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Complex contests and the influence of aggressiveness in pigs
- Camerlink, Irene, Arnott, Gareth, Farish, Marianne, Turner, Simon P.
- Animal behaviour 2016 v.121 pp. 71-78
- Sus scrofa, aggression, animal behavior, body weight, models, swine, walking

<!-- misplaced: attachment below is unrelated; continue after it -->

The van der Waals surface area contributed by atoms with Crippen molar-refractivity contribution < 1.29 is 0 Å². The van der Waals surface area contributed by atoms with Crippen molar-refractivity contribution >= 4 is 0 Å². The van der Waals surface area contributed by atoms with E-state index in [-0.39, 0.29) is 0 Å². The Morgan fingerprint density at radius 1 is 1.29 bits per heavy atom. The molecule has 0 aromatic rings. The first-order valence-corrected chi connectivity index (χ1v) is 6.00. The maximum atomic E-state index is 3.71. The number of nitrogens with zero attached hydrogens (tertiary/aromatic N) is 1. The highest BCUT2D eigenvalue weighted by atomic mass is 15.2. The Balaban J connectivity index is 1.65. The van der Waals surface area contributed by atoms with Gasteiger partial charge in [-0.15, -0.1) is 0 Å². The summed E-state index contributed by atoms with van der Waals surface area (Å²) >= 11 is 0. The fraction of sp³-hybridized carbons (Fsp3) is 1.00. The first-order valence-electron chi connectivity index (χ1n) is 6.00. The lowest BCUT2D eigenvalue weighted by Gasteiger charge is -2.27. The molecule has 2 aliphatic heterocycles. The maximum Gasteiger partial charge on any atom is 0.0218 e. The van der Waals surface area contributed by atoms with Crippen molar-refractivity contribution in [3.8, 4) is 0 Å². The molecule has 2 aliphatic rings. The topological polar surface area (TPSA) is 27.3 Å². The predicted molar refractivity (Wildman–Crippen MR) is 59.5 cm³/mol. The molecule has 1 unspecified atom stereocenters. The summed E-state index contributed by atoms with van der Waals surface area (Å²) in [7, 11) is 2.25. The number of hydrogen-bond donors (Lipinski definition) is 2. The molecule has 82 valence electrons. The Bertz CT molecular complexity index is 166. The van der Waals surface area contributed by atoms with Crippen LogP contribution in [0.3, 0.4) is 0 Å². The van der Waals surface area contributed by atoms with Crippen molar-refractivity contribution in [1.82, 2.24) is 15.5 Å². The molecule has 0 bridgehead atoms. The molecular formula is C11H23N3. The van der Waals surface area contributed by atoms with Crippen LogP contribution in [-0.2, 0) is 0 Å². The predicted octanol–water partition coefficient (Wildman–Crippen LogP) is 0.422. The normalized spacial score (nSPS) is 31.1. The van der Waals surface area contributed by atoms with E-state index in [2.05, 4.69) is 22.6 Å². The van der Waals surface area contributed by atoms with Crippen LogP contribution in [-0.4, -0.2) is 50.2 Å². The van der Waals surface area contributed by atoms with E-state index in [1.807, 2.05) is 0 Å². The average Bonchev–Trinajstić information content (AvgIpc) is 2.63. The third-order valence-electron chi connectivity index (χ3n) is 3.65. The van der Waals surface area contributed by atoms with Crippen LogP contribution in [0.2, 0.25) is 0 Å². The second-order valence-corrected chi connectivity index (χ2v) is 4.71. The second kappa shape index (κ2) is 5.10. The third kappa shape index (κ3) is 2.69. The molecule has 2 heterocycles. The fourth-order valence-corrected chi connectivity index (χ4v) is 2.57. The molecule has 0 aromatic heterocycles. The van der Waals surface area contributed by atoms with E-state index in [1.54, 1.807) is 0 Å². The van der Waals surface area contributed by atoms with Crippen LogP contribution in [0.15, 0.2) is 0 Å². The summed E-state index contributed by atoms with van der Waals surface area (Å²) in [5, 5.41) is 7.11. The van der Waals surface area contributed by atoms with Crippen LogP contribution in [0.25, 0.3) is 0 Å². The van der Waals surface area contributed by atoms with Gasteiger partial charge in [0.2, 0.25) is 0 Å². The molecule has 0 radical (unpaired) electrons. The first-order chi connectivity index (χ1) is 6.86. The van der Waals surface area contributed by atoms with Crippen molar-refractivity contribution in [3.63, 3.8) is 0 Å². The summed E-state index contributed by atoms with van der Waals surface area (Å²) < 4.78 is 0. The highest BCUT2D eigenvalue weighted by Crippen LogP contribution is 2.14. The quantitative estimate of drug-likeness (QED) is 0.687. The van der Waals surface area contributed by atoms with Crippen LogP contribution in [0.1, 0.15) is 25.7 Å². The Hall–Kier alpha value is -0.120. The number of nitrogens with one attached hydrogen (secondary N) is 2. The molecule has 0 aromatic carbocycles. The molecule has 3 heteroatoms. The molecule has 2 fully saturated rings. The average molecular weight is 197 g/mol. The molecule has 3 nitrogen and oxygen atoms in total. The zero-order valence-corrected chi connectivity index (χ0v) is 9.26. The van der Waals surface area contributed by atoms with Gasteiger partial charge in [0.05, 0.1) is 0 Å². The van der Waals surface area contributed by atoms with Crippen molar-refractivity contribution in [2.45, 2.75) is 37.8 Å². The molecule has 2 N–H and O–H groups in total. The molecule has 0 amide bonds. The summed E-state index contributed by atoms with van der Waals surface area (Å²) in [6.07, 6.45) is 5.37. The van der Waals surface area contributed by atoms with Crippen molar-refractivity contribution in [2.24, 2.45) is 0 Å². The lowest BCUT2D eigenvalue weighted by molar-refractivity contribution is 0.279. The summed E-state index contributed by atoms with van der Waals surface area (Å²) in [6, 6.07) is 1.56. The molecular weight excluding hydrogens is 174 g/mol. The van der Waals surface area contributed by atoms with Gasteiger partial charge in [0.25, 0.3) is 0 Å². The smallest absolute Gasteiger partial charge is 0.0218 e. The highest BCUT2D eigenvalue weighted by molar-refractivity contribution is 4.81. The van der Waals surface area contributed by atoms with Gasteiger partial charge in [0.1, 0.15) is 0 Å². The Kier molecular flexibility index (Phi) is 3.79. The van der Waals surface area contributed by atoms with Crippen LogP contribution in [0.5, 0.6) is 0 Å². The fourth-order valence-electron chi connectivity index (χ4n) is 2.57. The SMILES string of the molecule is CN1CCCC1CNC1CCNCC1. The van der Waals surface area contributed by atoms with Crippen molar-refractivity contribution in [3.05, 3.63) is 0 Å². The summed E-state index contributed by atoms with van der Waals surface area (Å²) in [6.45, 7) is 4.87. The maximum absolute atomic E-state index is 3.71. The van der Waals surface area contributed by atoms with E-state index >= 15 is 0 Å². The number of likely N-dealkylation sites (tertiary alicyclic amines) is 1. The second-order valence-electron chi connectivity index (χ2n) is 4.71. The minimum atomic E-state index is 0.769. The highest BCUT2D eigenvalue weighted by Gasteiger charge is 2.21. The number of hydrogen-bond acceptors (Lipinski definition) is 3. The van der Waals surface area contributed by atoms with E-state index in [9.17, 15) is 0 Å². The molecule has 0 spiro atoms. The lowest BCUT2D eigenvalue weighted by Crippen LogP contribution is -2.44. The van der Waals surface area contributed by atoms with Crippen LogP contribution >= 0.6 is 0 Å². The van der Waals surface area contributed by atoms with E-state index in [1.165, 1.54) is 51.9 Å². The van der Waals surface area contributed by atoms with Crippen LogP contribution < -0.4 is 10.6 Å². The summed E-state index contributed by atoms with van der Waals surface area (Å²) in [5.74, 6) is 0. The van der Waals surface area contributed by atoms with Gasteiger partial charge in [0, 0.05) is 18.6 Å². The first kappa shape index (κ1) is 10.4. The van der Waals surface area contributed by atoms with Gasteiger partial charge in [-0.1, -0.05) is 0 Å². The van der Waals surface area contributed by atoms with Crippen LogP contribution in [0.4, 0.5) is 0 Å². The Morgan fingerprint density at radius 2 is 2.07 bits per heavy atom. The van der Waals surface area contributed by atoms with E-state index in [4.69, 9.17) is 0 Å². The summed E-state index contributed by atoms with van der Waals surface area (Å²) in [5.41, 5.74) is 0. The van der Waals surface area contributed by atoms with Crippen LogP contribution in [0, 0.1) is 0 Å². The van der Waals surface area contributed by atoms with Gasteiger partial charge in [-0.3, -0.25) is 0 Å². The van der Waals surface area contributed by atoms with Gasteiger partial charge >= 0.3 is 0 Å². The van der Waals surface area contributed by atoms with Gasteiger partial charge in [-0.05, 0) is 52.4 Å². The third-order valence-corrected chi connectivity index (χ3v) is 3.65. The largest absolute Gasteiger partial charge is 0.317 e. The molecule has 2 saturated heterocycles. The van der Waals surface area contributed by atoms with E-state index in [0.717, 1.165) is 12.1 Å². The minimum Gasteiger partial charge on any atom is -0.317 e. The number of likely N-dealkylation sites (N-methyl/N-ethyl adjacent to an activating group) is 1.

- Animal contests vary greatly in behavioural tactics used and intensity reached, with some encounters resolved without physical contact while others escalate to damaging fighting. However, the reasons for such variation remains to be fully explained. Aggressiveness, in terms of a personality trait, offers a potentially important source of variation that has typically been overlooked. Therefore, we studied how aggressiveness as a personality trait influenced escalation between contestants matched for resource-holding potential (RHP), using detailed observations of the contest behaviour, contest dynamics and escalation levels. We predicted that winner and loser behaviour would differ depending on personality. This was tested by examining 52 dyadic contests between pigs, Sus scrofa. Aggressiveness was assayed in resident–intruder tests prior to the contest. Contests were then staged between pigs matched for RHP in terms of body weight but differing in their aggressiveness. In 27% of the contests a winner emerged without escalated physical fighting, demonstrating that a fight is not a prerequisite between RHP-matched contestants. However, the duration of contests with or without fighting was the same. In contests without a fight, opponents spent more time on mutual investigation and noncontact displays such as parallel walking, which suggests that ritualized display may facilitate assessment and decision making. Winners low in aggressiveness invested more time in opponent investigation and display and showed substantially less aggression towards the loser after its retreat compared to aggressive winners. Aggressiveness influenced contest dynamics but did not predict the level of escalation. Prominent behavioural differences were found for the interaction between personality and outcome and we therefore recommend including this interaction in models where personality is considered. Analyses based on contest duration only would miss many of the subtleties shown here and we therefore encourage more detailed analyses of animal contests, irrespective of the level of contest escalation.